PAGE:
For the next ten years we built up a group of some 75 masks that has since been identified as one of the finest collections in the world.

We had a great break for which I remain ever thankful to Alan Marcuson, then editor andpublisher of Hali Magazine for whom I had been doing some writing on textiles.

Alan came to view Mort’s collection in Corte Madera, and while there he invited me to join in a special project, the Hali Annual, an oversized hard bound issue on Asian Art.

And Alan thought the masks of the Himalayas would be a very complementary subject to the other topics planned which would feature great scholars writing longer, more in depth articles, with a greater number of photo illustrations possible.

The Godfather had made me an offer I could not refuse!

I worked like crazy to meet his deadline and somehow the Force was with me.

I proposed Classical, Village and Primitive-Shamanic mask groups and situated them into a greater Asian cultural context.

The history of religion, from Siberian Shamanism to early Buddhism was considered in relation to mask rituals, which also served to convey spiritual messages to an often pre-literate people.

The essay was very well received and is now considered a standard text in the field.

So too, the brilliant photography by Don Tuttle permitted the masks to truly be seen as art for one of the first times ever in print.

And as great an opportunity that we understood it to be, none of us could imagine the 1995 article, 

Demons and Deities-Masks of the Himalayas by this author, would help define aesthetic classicism and establish the now revered Mort Golub provenance, most especially in Europe which is home to the revival of Himalayan mask appreciation.

This article is now available on line:

About half way into this ten-year phase of acquisition, I noticed Mort had begun to assemble sculptures and masks out of found objects; pieces of rusty metal and old pieces of wood he found at the beach.

He scoured the flea market looking now for objects with shape and form that spoke to him, old metal tools and wood hat forms, to name just a few of the items.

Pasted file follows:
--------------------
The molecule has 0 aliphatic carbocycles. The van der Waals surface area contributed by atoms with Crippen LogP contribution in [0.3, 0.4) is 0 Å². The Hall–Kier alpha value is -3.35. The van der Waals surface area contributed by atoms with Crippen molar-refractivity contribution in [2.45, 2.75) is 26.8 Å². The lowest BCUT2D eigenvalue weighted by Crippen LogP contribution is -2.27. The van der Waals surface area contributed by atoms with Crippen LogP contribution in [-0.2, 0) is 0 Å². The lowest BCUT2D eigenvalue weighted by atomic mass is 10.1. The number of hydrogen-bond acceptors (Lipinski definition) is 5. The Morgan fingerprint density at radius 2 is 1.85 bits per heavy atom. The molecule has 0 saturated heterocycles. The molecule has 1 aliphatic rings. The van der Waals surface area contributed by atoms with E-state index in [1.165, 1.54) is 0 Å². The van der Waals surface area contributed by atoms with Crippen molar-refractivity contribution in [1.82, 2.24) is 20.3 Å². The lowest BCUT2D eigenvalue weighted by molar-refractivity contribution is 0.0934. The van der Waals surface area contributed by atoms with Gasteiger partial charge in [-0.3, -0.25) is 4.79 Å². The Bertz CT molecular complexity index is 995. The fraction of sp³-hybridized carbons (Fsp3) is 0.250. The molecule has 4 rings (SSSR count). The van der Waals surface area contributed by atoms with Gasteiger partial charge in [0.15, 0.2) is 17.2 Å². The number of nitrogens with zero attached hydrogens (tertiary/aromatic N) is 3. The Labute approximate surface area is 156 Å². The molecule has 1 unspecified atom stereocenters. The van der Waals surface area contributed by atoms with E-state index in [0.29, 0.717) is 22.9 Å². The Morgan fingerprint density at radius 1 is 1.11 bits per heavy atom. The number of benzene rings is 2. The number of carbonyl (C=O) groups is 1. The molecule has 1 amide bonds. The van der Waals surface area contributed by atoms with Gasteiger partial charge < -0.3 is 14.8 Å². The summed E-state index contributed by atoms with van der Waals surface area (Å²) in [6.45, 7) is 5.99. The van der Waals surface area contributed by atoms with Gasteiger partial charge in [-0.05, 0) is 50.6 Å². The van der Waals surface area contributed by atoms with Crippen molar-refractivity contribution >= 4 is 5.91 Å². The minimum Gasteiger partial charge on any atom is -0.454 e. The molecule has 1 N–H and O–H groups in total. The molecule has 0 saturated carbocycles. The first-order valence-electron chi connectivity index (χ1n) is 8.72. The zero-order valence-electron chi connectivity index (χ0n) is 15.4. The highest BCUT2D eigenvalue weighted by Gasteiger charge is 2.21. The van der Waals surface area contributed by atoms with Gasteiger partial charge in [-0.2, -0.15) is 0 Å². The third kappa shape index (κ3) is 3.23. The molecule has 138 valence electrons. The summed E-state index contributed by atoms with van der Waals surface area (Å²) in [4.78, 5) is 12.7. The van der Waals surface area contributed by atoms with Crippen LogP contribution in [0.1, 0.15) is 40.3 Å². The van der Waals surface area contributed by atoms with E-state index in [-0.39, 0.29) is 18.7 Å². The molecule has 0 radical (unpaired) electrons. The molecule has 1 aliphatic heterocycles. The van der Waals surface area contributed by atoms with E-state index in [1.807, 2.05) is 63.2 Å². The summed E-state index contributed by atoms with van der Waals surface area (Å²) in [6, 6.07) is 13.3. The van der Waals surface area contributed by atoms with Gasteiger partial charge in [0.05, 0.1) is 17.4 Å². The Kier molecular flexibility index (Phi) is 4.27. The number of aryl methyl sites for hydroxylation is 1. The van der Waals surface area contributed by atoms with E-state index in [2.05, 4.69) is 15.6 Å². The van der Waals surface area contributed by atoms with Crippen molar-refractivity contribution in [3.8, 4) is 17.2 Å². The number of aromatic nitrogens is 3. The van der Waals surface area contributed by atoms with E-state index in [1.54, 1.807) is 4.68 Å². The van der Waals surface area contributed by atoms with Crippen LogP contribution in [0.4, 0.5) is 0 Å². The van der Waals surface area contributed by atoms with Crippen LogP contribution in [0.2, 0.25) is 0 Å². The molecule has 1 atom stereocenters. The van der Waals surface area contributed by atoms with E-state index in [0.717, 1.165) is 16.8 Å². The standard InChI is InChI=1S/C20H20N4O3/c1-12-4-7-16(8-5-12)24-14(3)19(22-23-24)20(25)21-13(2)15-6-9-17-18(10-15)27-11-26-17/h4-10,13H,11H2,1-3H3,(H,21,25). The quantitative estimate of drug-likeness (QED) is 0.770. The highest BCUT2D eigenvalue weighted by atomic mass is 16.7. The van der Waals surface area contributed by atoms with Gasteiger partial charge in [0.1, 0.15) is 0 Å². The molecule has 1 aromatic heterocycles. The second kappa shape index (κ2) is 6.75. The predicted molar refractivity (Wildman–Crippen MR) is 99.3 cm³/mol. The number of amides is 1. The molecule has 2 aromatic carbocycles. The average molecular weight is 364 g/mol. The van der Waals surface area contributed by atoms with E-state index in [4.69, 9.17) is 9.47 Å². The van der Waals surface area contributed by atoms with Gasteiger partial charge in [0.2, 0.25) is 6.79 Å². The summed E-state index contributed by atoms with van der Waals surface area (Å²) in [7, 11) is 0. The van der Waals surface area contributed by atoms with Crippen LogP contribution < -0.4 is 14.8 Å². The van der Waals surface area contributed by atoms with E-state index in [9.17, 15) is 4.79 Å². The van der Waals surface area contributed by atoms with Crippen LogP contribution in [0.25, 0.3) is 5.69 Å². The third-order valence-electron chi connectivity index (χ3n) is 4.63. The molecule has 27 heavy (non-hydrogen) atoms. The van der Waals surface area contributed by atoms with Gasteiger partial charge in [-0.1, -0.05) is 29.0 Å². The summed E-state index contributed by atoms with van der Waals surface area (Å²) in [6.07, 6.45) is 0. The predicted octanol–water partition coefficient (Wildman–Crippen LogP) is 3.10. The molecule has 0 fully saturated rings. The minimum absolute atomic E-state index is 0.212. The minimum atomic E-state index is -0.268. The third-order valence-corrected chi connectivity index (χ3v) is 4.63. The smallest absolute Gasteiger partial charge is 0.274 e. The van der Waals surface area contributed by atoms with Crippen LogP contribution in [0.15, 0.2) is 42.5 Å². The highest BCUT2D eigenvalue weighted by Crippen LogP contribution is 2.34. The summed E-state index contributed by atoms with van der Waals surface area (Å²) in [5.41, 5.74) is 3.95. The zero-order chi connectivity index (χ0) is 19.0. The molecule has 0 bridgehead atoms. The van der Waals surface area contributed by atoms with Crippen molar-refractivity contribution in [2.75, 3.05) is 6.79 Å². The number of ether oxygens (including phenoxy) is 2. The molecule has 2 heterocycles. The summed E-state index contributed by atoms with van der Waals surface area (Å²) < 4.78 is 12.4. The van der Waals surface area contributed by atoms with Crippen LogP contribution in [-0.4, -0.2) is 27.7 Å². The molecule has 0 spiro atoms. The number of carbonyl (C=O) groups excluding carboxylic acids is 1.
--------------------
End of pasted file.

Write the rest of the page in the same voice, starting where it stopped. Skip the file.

Through an internal creative alchemy he would transform these discarded shards of our consumer society into compelling, visionary art.

And as his body of work grew, it became clear that something very special was happening: Mort had gone from collecting art to making it!

And the art he was making was not only good, it was truly inspired!

Mrs. Markbreiter of Arts of Asia heard about Mort’s work and invited him to write for her magazine and he produced, 

Transforming Masks, which came out in the April 1999 issue.

MGo 43 - front2.jpg


In it he described how collecting transformation masks of the Himalayas had in fact transformed him.

And in this article for the first time his artwork was published together with the tribal and monastic works that inspired his creations.

This was an important declaration of his values as a collector and as an artist.

His sources of inspiration extend far beyond the Tibetan plateau, to Siberia, Japan, Indonesia, Alaska, Africa, the Americas, Oceania and the artwork of Paleolithic man found in caves of Eurasia.

This Arts of Asia article is now available on line:

Real life intervened as it often does, and about the turn of the millennium Mort found he had to part with sections of his collection to cover obligations to his ex-wife,  unthinkable at one point but now, thanks to the satisfactions that came from making his own masks, far easier to let go.